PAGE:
The success of any landscaping project depends on having a plan and sticking to it.
Landscaping is one of the surest ways to pump up the value of your property. According to research by Virginia Cooperative Extension, going from a plain lawn and a concrete driveway to a well-landscaped lot raises a home’s perceived value by 12.7%. The opposite is also true: A “minimal” landscaping job — a thoughtless smattering of scraggly plants — actually detracts from home value.
How much should you invest in upgrading your landscape? Professionals recommend budgeting 10% of your home’s value. But the important thing to remember is that success doesn’t depend on how much you spend. “Landscaping doesn’t have to be expensive, just well planned,” says Carl Heldmann, author of “Be Your Own House Contractor.” Here’s how to get started on a landscape plan of your own.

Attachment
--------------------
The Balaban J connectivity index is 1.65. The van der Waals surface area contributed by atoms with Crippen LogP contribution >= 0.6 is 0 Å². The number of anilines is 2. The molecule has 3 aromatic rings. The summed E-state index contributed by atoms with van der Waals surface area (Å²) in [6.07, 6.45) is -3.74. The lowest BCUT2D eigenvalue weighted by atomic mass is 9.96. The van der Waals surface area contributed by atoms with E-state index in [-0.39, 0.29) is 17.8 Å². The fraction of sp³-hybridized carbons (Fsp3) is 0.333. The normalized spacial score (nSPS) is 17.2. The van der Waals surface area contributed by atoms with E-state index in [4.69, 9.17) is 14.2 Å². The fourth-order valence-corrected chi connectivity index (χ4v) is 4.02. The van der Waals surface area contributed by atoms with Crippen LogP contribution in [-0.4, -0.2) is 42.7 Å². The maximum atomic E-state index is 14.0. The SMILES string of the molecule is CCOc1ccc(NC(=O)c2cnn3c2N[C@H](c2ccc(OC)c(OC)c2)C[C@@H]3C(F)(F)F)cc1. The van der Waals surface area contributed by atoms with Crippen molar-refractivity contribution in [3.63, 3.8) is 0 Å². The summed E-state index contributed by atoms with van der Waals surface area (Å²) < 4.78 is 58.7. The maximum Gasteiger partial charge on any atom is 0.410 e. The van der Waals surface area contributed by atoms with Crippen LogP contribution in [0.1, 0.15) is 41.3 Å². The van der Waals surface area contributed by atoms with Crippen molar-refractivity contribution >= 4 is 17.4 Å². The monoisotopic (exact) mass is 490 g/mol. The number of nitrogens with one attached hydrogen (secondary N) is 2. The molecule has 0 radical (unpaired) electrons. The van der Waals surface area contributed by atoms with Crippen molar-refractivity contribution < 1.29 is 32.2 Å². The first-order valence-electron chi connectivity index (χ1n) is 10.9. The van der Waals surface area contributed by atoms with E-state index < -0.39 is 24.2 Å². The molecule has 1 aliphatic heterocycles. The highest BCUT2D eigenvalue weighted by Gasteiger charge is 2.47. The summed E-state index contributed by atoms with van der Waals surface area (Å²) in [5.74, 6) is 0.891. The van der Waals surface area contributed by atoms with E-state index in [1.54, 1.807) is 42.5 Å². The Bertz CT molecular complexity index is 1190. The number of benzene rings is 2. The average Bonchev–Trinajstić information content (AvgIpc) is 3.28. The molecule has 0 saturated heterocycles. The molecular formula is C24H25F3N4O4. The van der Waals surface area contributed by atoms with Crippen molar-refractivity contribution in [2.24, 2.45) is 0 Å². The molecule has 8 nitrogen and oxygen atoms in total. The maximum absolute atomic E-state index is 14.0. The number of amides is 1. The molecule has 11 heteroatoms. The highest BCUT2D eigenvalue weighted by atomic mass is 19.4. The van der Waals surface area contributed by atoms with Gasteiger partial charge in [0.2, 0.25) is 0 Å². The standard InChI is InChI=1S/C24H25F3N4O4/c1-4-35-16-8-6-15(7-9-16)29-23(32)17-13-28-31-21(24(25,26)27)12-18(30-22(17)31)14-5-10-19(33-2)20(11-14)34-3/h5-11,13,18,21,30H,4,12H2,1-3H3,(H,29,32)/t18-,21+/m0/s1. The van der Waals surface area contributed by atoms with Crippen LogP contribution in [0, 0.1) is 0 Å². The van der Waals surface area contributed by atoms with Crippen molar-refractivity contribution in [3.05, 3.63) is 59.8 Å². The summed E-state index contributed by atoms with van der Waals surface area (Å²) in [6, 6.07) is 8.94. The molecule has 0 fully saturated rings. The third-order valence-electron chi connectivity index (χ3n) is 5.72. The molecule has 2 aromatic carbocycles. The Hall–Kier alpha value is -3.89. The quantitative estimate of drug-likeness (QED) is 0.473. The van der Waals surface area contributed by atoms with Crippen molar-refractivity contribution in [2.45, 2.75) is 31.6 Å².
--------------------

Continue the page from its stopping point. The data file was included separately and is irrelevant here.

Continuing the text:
First, Consult a Pro
To figure out how to allocate your landscape dollars, start by picking the brain of a pro. Even if you have a naturally green thumb, a trained professional can save you from wasting money on wrongheaded ideas and open your eyes to possibilities you haven’t considered. There are various types of landscape pros:
Certified landscape architect. A good choice if your yard has major issues or you have grand ambitions. He can design a comprehensive plan that includes such things as irrigation, lighting, architectural features, soil conditioning, and, of course, the growing stuff. A verbal consultation costs about $100-$150; a detailed plan can run from $300 to $2,500. The American Society of Landscape Architects offers a state-by-state “firm finder” on its website.